“Time to scrub,” he interrupted my thoughts. He helped me to my feet and supported me down to the water where he handed me a handful of wet sand. It was cold from the stream and felt great rubbing against my skin. He scrubbed my back with sand while I scrubbed my arms and chest.

“This is amazing,” I admitted. “It’s miserable and awesome at the same time.”

“Now lay in the steam and let it all wash away,” he instructed. “I’ve got to go build up the fire again for the next shift in the sweat lodge.”

“How many times are we going to do this?” I asked, sitting down awkwardly in the clear, shallow water.

“Three times,” David answered. “Then you will sleep like never before. And when you wake up, you’ll feel brand new. Your ankle will heal much faster too.”

“It already feels a lot better. . . and itchy,” I admitted.

I laid in the stream, and the cold water flowing over me was a relief. Gratitude and strength flowed over me at the same time. I was convinced the choice I had made was better than the alternative. Whatever lay ahead of me - it was already better than the life I had left behind.

During the third hour in the makeshift sauna I answered David’s question. It was sweated out of me along with all of my fears and guilt.

“I have to go back for my sister and my mom. They’re counting on me to discover the truth,” I said, and then wondered why I had betrayed my plans. I hadn’t meant to. “This sweat lodge thing is like a truth serum,

I complained, panting in the miserable heat.

David was quiet and I got nervous.

“I should have made a plan to get us all out. I was scared. Like a little kid. I was scared of the forest. I guessed the truth, like, in my mind, but I still doubted. And I was scared of my dad’s disapproval. I’m the only son, and he’s disappointed in me. I wanted him to be proud of me. And I thought I should be able to take care of my mom and sister. So I waited and waited. . . But now I know. I KNOW the wolves are not protectors — they’re predators! And the people that empower them are predators too! My own dad is turning into a predator! I saw it with my own eyes. . . his teeth, his ears. . . I have to go back and get them.”

I must have sounded a little hysterical, but I was aware of David’s compassionate expression. He was letting me empty it all out. Whenever I fell silent, he would hum or sing a song of thanks about the beauty of the world, or the good things in life. But his song wasn’t intrusive and I relaxed, searching inside of myself for any last fears or doubts.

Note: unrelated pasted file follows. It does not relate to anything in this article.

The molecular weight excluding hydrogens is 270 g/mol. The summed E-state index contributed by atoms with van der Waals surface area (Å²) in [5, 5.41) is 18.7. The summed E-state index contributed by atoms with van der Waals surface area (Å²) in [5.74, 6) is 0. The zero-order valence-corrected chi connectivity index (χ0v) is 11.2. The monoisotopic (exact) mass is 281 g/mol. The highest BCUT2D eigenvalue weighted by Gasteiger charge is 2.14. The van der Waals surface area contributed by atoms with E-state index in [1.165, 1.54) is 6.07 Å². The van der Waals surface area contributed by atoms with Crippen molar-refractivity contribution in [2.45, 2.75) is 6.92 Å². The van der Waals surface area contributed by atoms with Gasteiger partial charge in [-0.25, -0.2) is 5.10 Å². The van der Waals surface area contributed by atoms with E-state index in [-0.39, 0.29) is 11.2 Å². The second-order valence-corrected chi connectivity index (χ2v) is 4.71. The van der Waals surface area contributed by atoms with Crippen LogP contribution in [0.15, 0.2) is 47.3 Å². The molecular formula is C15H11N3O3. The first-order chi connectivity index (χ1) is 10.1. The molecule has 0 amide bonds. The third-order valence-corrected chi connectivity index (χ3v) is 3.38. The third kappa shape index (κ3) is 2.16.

After cooling down in the stream again and drinking all I could hold, I hobbled back to the sweat lodge of my own accord. My ankle felt a lot stronger, and so did my mind.

“I think that’s enough,” David said, smiling at me. “You did three hours. And you’re clean. You’re clean all the way through.”

“Three hours?” I said. “I thought it was only a few minutes.”

“The sweat lodge does funny things to time,” David agreed.

He laid in the stream and I sat on the bank, finally quiet and at peace. I couldn’t remember everything I’d said, but I didn’t care.

David sat up in the water and flung his head back and forth, flinging water outward.

“If you’re going to go back,” he said, looking over at me, “you should go now.”

“Now?” I asked, surprised.

“Well, tomorrow. But, in any case, I can’t take you into the mountains until you are here to stay.”


We were silent for a few minutes, and I observed the sun was setting. The day had come and gone. My first day of freedom and my last day of fear.

“Can you give me any advice?” I asked. “How to be invisible in the city? How to get back out?”

David left the water and sat on the bank beside me.

“There are a couple of pretty consistent truths,” he said. “One is that the poor are invisible. Look homeless, retarded, or handicapped.”


“The second is . . . well, just an extension of the first: remember that money is proof. . . it is the scent of a man. If you leave a money trail, someone can follow. Use only cash or trade. Eat out of the dumpster if you have to.”

“I hope I won’t be there long enough to need money,” I said. “I hope to be back by the end of tomorrow.”

I noticed David didn’t acknowledge my hope as likely or even doable.

“The third is hard. . . hard to accept,” he went on, sighing heavily, as though with memory.

“What?” I asked.

“You can never really free someone else. They have to choose it for themselves. They have to fight to be free and walk across that line because they want it so badly they are willing to risk everything.” He turned to look at me with pain in his expression. “If you take someone out—if you “save” them—they’ll end up going back and it will be worse for them than before.”